From OSU Press Release http://today.oregonstate.edu/news/streams-may-emit-more-carbon-dioxide-warmer-climate:
"Streams and rivers could pump carbon dioxide into the air at increasing rates if they continue to warm, potentially compounding the effects of global warming, a new worldwide analysis has shown.
To reach that conclusion, an international research team conducted the first continental-scale study of carbon flows into and out of streams across six major climatic zones. They collected data in watersheds from Puerto Rico and Oregon to Australia and Alaska. In each one, scientists analyzed the balance between photosynthesis — which uses atmospheric CO2 to generate plant material such as roots and leaves — and respiration, which pumps CO2 back into the air.
“This paper is the first to look at the effects of climate change on stream metabolism at the continental scale using field observations,” said Alba Argerich, co-author who monitored McRae Creek and Lookout Creek in the H. J. Andrews Experimental Forest. “This approach takes into consideration the complexity of an ecosystem, as opposed to controlled experiments where you recreate simplified versions of an ecosystem.”
Argerich and other scientists monitored streams for water temperature, dissolved oxygen and sunlight at the water surface. The researchers also simulated the balance between net primary production (the product of photosynthesis by all organisms in the stream) and respiration under a 1-degree Celsius rise in stream temperature. The net result of the simulations, they reported, was a 24 percent shift toward more respiration and CO2 emissions.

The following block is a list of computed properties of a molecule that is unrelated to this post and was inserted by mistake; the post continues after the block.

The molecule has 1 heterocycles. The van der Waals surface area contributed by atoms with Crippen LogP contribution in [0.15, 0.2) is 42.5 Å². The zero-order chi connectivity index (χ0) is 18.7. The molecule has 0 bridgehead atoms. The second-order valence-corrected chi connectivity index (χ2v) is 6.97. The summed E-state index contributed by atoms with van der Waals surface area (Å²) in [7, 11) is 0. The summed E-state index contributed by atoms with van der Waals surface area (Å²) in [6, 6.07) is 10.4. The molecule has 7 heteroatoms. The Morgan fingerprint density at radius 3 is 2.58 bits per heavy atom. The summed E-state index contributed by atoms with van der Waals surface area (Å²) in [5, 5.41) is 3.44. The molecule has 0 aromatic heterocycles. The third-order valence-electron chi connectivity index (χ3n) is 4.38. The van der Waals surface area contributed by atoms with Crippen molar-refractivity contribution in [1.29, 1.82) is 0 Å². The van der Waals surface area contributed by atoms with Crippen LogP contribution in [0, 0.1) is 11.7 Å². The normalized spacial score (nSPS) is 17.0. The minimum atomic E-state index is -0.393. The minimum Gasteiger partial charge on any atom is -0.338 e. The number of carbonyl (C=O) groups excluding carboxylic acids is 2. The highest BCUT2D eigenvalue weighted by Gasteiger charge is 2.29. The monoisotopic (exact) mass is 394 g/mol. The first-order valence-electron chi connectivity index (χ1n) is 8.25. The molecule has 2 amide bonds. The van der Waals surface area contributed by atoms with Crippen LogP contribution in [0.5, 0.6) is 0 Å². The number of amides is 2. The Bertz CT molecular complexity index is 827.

The shift toward more CO2 emissions appears to be more pronounced in warmer streams, the scientists found, while colder streams might actually see an increase in net primary production. Carbon cycling in streams can also be affected by other factors such as the plants and microbes in the stream ecosystem and nutrients flowing into the water from surrounding lands."
Article from Oregon Public Radio's EarthFix program:https://www.opb.org/news/article/climate-change-warm-streams-carbon-pollution/
See the full article in Nature Geoscience, "Continental-scale decrease in net primary productivity in streams due to climate warming"